TULSA, Okla. — A good chunk of Cherokee Nation’s financial boost to northeast Oklahoma’s economy benefited the tri-county area of Ottawa, Craig and Delaware counties.

According to a Cherokee Nation Economic Impact report, released on Monday, more than $3.04 billion from the tribe and its businesses, combined with the tribe’s COVID-19 relief funding, impacted the area’s economy.

“Cherokee Nation financial investment not only benefits Cherokees but everyone living in the 14-county reservation,” said District 9 Tribal Councilor Mike Shambaugh, of Jay.  

Cherokee Nation’s reservation covers Adair, Cherokee, Craig, Delaware, Mayes, McIntosh, Muskogee, Nowata, Ottawa, Rogers, Sequoyah, Tulsa, Wagoner, and Washington.

Cherokee Nation either directly or indirectly supports more than 18,900 jobs and $975 million in wages throughout northeast Oklahoma, the report states.  

There are 22,395 Cherokee citizens living in the three-county area.

The tribe’s direct economic footprint includes more than $1.96 billion in purchases, operations and activities, according to a report which was commissioned by the tribe.   

“Today, we gather to recognize the tremendous economic impact that Cherokee Nation has on northeast Oklahoma,” said Cherokee Nation Principal Chief Chuck Hoskin, Jr. in a prepared statement.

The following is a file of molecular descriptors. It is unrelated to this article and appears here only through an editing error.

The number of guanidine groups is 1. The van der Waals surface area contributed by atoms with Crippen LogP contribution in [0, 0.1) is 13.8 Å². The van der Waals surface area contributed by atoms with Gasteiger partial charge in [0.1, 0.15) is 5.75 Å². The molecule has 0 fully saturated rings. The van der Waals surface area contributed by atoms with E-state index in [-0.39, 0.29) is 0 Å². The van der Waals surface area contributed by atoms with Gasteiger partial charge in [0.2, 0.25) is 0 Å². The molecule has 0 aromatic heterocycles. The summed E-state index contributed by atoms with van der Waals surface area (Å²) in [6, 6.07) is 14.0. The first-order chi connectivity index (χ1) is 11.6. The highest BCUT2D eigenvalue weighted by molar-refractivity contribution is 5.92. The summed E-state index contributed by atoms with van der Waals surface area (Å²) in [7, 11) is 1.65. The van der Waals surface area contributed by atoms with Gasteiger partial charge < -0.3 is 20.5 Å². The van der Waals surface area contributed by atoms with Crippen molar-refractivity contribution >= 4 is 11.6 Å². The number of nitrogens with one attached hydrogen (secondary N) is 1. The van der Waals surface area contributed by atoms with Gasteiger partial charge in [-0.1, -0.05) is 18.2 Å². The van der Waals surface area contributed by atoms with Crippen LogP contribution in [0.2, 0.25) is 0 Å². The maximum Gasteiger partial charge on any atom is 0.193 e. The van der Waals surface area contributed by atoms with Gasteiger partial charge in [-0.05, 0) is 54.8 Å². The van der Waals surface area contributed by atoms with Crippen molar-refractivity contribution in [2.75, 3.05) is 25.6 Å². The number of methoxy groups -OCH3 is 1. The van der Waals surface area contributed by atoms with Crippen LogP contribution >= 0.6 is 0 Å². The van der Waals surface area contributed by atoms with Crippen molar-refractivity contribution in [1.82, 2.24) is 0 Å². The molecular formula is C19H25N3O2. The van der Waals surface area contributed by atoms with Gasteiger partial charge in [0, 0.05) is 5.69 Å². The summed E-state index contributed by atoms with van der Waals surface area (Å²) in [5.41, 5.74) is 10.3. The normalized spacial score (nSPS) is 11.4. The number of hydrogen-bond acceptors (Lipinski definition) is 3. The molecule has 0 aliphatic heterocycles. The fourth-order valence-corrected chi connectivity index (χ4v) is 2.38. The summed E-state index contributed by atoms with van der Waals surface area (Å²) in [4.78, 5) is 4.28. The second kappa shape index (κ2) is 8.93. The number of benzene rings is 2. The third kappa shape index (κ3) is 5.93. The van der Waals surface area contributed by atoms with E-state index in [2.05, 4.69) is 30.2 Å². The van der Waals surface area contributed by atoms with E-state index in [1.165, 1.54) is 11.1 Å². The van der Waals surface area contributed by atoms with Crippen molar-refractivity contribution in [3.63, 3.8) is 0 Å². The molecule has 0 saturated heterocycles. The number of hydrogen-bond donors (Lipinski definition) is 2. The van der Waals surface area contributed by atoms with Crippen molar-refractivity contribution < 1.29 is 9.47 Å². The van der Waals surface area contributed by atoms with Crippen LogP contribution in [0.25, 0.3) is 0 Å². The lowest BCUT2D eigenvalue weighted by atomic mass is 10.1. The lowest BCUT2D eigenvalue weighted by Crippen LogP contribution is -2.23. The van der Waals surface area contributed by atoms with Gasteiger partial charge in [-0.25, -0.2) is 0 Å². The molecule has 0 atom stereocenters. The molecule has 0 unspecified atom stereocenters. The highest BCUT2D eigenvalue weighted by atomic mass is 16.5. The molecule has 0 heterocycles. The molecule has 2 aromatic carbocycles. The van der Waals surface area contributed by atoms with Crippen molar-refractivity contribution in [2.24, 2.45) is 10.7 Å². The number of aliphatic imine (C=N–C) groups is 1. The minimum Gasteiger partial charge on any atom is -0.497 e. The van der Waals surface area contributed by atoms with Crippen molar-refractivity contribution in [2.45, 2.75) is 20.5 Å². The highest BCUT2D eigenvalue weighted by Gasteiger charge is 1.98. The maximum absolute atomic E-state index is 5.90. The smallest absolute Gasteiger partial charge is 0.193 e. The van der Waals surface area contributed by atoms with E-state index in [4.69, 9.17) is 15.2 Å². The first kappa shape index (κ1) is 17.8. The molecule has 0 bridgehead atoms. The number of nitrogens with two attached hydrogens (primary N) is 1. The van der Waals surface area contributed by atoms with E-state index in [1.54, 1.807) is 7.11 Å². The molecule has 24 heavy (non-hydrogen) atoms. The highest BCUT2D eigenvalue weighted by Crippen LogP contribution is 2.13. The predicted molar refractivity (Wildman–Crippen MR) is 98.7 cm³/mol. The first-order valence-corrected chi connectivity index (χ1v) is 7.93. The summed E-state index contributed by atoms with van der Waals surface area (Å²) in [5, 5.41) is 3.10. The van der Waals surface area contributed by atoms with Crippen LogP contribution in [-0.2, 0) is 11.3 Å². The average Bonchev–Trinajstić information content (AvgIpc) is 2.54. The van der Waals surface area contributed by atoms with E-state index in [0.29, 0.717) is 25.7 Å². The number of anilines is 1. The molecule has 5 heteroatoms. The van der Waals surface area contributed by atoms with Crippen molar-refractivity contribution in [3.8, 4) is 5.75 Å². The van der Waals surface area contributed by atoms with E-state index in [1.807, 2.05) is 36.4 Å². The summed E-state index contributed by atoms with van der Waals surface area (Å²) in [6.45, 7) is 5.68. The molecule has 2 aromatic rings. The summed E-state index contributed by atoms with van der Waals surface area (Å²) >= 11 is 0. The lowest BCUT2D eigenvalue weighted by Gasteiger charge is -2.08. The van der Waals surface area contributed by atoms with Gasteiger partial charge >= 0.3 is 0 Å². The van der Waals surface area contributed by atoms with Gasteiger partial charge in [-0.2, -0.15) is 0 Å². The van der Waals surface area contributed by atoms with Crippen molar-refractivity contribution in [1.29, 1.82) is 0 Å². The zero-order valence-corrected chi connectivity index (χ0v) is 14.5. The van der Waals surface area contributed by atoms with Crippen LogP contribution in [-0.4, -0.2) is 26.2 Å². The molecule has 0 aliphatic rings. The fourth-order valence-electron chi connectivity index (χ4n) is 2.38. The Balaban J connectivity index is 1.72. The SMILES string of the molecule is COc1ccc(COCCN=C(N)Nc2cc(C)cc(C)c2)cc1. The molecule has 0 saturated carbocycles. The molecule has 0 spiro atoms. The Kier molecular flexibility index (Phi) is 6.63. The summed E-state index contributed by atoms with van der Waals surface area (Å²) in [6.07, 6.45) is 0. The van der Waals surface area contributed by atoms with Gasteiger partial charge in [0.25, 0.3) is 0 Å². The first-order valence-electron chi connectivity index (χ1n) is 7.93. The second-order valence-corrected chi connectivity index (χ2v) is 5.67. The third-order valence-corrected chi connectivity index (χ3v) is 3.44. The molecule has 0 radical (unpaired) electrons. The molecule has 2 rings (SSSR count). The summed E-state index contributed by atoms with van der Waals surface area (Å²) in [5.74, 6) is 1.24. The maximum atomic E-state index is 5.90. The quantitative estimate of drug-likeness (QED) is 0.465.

The local impact was almost 1,500 jobs.  Other findings:

  • In Craig County, Cherokee Nation economic activity supported nearly $13 million in county output, provided 336 jobs, and $15 million in household income.
  • The Cherokee Nation supports more than $196 million in Delaware County-produced goods and services and 1,116 jobs with an associated $41 million in labor income.
  • The Cherokee Nation has a nearly $5 million impact on the local Ottawa County economy, supporting 46 jobs and $1.7 million in labor income.

During 2021, the fiscal year studied by economists, the tribe built or repaired nearly 91 miles of road, installed 17 miles of water lines and completed 672 water improvement projects. The Cherokee Nation also delivered more than 146,000 meals to elders, provided 3,155 low-income households with heating and energy assistance, provided $19.6 million in scholarships to students, and provided $7.4 million in contributions of car tag revenues to public schools across northeast Oklahoma.

From job creation to infrastructure development, Cherokee Nation plays a vital role in driving the region’s economic growth and prosperity, Hoskin said.

“The economic impact of Cherokee Nation in Oklahoma cannot be overstated,” Hoskins said. “Through our businesses, educational offerings, health care expansion and community partnerships, we continue to enrich the Oklahoma economy and enhance the quality of life of our citizens, as well as our friends and neighbors.”  

The tribe has used $826.9 million of its federal COVID-19 relief funding to provide direct assistance payments to Cherokee citizens affected by the pandemic, including $552 million made directly to Cherokee citizens residing in Oklahoma.